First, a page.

Guidelines for using copyright material in teaching

The University is able to copy and communicate a range of copyright material for educational purposes under the statutory licences and the music licence.

To rely on these licences the following conditions must be meet:

  • it is for educational purposes;
  • access is restricted to Flinders staff and students;
  • full attribution is provided;
  • any required copyright warning notices are displayed.

There are limitations on how much can be copied depending on the category of material, see below for details.

Anthologies

Literary and dramatic works (e.g. short stories, poems, plays) can be copied and communicated in full from an anthology if the work* does not exceed 15 pages. In the case of an electronic anthology it must be in a format with stable pagination, e.g. pdf. If the work exceeds more than 15 pages you can only copy a reasonable portion which is 10% or 1 chapter (if it contains chapters), unless the work has not been separately published in which case they can be copied in full. Multiple works from the same anthology can be copied and communicated as long as the above guidelines are adhered to and the multiple portions do not add up to over 10% of the entire anthology.

If you are reproducing works in hardcopy form, e.g. in a reader or handing out photocopies in class, than the limitations apply per topic. If you are communicating works online, e.g. via FLO, than the limitations apply across the entire University. It is therefore necessary that these works are added to eReadings by the library in order to manage the limitations and reporting requirements. Do not upload pdfs directly to FLO.

The Part VB copyright warning notice is required. This is automatically included in library eReadings.

*in this case the work refers to the individual short stories, poems, plays etc. that make up the anthology.

Books and text

You can copy and communicate 10% of the number of pages or 1 chapter, whichever is greater, from a literary work. If the case of electronic books it must be in a format with stable pagination, e.g. a pdf, otherwise 10% is taken to be the number of words not pages. If the book is an anthology then follow the rules for anthologies.

You can copy and communicate more if the work has never been published or separately published, is not commercially available at an ordinary price in a reasonable time, or is a published edition.

If you are reproducing works in hardcopy form, e.g. in a reader or handing out photocopies in class, than the limitations apply per topic. If you are communicating works online, e.g. via FLO, than the limitations apply across the entire University. It is therefore necessary that these works are added to eReadings by the library in order to manage the limitations and reporting requirements.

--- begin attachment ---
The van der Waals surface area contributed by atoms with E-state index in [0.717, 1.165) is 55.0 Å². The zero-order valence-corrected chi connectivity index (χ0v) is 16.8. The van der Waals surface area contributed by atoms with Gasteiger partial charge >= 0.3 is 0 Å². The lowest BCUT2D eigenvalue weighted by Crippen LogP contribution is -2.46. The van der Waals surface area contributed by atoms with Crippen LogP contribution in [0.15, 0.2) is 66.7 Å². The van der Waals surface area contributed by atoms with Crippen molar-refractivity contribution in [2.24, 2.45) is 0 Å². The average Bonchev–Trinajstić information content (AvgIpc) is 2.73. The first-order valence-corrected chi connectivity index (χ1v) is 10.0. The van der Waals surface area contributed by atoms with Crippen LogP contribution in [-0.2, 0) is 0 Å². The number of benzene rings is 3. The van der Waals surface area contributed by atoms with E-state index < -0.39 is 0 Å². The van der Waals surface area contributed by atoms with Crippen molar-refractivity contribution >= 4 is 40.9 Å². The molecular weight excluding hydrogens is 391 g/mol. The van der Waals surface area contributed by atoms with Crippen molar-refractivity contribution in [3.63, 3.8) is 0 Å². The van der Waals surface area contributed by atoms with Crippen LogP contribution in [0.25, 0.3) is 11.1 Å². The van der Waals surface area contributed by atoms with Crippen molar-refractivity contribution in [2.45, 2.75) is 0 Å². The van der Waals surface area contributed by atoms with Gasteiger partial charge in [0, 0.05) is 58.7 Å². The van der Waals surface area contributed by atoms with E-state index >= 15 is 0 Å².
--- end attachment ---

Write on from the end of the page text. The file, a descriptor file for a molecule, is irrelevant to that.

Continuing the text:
The library also provides access to many eBooks through subscription databases.These will generally be governed by licence conditions and in most instances the above limitations and conditions will not apply. It is recommended that the eReadings process is also used for eBooks as library staff can create stable links and ensure off-campus access to eBooks. Do not upload pdfs directly to FLO or distribute hard copies as these actions are a breach of common licence conditions, contact the copyright officer for more information.  

The Part VB copyright warning notice is required. This is automatically included in library eReadings.

Computer software

There are no provisions in the Copyright Act for reproducing or communicating computer software for educational purposes.

The University provides access to a range of software for staff and students through site and volume licences, details can be found on the Information Technology Services software licensing page.

There is also a large amount of software available online under free or open source licences. These licences generally give the user greater freedom such as the ability to access, modify and share source code. Not all software with these licences are free of charge but many are, for examples of available software visit Wikipedia's list of free and open-source software packages, the Free Software Directory, or the Open Source Software Directory